Workers' Compensation and Personal Injury
Anytime you are injured while in the course and scope of your employment, you are entitled to workers compensation benefits from your employer or your employer’s insurance carrier. You do not need to prove that anyone was at fault for causing your injury or condition only that you sustained an injury while on the job. As detailed below there are four basic workers’ compensation benefits - (1) Medical Benefits, (2) Temporary Disability and (3) Permanent Partial Disability Benefits and (4) Permanent Total Disability Benefits.
There are two types of claims in workers’ compensation - injuries from accidents and injuries from "occupational claims". Each of these claims have particular notice and Statute of Limitation requirements. It is important for you and your co-workers to be aware of these requirements in order to protect your rights.
In addition to accidents, workers’ compensation benefits are due and owing for injuries which are due or caused by "conditions which are or were characteristic of or peculiar to a particular trade, occupation, process or place of employment". Typical of these claims are asbestos claims, carpal tunnel syndrome from repetitive use of hands, or low back injuries from repeated heavy lifting.
The workers’ compensation system is unique in that it provides a mechanism for the injured employee to reopen a settled claim. This is called a Modification of Formal Award and must be made within two years from the date of last payment of a benefit. In order to receive additional benefits, the employee must show a material worsening of his condition by objective credible medical evidence. If this is proven then the injured employee may once again be entitled to medical benefits, temporary disability benefits and/or additional permanent partial disability benefits.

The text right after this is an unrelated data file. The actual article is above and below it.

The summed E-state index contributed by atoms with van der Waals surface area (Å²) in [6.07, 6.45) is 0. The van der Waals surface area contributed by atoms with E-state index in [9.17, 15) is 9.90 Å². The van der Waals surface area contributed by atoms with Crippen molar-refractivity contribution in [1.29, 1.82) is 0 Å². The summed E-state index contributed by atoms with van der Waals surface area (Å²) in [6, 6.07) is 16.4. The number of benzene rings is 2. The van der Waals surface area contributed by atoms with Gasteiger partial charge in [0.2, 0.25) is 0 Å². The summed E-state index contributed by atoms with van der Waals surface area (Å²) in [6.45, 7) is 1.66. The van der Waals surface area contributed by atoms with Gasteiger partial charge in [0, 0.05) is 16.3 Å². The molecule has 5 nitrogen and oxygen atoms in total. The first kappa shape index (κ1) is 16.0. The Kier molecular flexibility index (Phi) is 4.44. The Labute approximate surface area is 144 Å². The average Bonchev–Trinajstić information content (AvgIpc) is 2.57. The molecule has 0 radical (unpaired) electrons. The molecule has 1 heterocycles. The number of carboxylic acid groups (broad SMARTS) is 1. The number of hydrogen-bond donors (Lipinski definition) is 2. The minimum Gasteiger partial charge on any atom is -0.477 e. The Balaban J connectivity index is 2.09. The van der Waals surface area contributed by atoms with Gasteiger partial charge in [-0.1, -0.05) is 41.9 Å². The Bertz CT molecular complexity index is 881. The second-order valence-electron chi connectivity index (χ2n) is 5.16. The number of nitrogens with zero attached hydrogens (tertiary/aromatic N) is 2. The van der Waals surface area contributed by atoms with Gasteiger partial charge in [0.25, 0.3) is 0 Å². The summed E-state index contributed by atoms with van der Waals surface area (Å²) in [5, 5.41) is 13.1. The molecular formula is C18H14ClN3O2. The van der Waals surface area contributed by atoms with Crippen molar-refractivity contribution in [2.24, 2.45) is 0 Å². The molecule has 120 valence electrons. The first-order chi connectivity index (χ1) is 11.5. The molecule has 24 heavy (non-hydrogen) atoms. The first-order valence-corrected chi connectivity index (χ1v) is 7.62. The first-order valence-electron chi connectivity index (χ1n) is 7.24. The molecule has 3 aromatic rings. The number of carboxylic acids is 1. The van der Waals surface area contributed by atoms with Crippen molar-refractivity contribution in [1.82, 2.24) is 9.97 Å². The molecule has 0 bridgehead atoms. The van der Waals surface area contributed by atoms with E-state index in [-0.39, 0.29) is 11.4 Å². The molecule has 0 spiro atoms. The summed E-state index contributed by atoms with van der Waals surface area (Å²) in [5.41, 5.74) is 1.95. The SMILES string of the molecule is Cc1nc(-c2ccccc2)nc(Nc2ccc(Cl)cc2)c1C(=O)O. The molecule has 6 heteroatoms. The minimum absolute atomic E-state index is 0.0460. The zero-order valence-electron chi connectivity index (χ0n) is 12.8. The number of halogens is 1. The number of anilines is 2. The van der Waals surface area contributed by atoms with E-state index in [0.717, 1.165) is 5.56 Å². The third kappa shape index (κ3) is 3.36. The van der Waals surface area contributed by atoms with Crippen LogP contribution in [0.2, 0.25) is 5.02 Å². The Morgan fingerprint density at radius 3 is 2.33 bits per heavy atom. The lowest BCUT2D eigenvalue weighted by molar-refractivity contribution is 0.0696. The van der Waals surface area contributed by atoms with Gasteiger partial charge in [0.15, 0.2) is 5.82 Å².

While this summary provides the basics of some areas of workers’ compensation benefits it does not cover all of the issues that arise in workers’ compensation cases. Please contact us for a free consultation if you have any questions concerning work related injuries.
In the legal sense, personal injury is a type of tort or civil wrong where harm is caused to one individual because another individual failed to use reasonable care. Personal injury law overlaps quite a bit with litigation law. The law recognizes a tort as grounds (legal reasons) to sue the offender in order to recover for losses caused by an injury or other type of harm, including psychological. This is referred to as recovery for damages and may involve expected future losses in addition to actual present losses. Some of the damages one may sue for are reasonable medical expenses, property damages, pain and suffering, loss of earnings capacity, emotional distress, loss of consortium or companionship, and legal costs and attorney fees. The main goal of tort law to make the injured party whole again and to discourage others from committing the same offense.
With personal injury law, liability is a key factor. Liability is determined by showing that the individual who caused the harm did so because of a failure to exercise reasonable care. Further, it must be shown that it was foreseeable that this failure could result in the injury or harm that did occur to the other party. A finding of reckless or negligent action may result in a judgment of liability. There are various defenses to a claim of liability. For example, if the injured party knew that the activity in which he was engaged when he was injured was dangerous, the other party may assert assumption of the risk, claiming that the injured party bears all the responsibility for his injury. Other defenses are pre-existing condition and intervening causes.